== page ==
I have to strongly recommend, as odd as it might sound, this post over at Free Range Kids for some interesting reading on the way one mother believes many Americans view the use of laws, specifically registry laws. The post has nothing to say about guns or gun laws, but I think it’s very insightful and applies to many of the ways that anti-gun advocates view gun laws, even when they know they won’t work to reduce crime. Here is a sample, but you should go read the whole thing:
I think what weâ€™re really seeing here is just our countryâ€™s punitive mindset. Itâ€™s like we cannot imagine any way to express to somebody that we donâ€™t like what they are doing except for calling it â€œabuseâ€ and putting them on a registry. …
The point of laws should be public safety, not public humiliation, but more and more of our laws and moving in the direction of seeming to be more about shaming and humiliating and branding people who made decisions we donâ€™t like rather than actually protecting the public from truly dangerous people.
I think the Connecticut gun owner registration picture we saw is a great example of how this works in our issue. Law enforcement officers know that the person who is going to use a firearm to rob or murder a person isn’t going to register it. They also know that they are unlikely to catch them with the unregistered firearm before (or during) the crime. But, this kind of perp line is designed to shame the gun owners who are not dangerous and pose no threat to society. Even better for the anti-gun advocate is the fact that creating such a scene makes it easier for them to judge and try to shame the non-threats over the simple fact that they disagree with the decision these men and women made to own guns in the first place.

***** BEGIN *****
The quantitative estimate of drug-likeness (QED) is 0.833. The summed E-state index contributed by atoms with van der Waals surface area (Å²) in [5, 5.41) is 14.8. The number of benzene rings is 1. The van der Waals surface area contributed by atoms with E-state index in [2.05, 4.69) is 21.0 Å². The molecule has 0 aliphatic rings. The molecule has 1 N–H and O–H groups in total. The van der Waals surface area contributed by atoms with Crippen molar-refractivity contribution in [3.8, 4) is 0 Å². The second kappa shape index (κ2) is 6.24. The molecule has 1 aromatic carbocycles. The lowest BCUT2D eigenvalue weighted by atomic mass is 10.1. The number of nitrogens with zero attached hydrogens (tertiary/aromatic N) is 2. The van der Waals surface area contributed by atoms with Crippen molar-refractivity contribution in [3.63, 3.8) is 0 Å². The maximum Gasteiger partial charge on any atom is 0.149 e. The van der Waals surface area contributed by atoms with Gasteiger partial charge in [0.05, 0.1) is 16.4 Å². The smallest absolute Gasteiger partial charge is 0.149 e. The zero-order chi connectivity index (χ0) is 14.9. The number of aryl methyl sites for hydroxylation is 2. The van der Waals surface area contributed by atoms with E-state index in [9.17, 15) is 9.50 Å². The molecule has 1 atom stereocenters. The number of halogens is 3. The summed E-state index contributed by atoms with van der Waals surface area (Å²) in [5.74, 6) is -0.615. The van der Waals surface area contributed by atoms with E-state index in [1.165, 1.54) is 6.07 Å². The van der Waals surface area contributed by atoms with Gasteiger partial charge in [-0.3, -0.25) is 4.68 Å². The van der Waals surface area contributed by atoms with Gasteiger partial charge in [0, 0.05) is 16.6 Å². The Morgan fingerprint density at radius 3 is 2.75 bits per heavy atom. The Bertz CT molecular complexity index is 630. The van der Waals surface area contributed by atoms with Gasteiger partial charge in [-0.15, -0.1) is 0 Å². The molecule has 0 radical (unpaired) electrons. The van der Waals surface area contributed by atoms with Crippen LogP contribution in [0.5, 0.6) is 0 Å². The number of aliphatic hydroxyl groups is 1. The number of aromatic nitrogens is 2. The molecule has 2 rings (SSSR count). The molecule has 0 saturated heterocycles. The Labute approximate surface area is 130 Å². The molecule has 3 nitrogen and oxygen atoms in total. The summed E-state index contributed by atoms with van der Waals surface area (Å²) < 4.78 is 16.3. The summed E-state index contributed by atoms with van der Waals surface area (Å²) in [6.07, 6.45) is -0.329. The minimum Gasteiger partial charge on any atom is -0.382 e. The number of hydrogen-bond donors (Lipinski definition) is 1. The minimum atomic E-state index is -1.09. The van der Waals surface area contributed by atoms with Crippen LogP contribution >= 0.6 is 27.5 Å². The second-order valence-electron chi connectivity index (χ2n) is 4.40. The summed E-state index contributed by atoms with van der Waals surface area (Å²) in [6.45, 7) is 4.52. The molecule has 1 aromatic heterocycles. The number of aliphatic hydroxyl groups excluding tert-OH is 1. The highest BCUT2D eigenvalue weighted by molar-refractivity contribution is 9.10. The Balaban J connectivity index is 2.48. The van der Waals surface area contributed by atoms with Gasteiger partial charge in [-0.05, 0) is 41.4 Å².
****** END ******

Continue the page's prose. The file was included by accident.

If the oppressive laws keep you from buying more guns or send you packing out of the state, well, that’s just even better from their point of view. Now they can try and shame you without actually facing the consequences of such a decision or having people challenge them to what it means.
As I said, the letter at Free Range Kids has nothing to do with gun laws, but I think it does accurately represents the way that many voters now think about how they would like the force of law to work. The letter published there does a great job of highlighting ways that the slippery slope of this way of thinking could end up making you a criminal on a public humiliation registry for just about every common decision that someone somewhere might not like.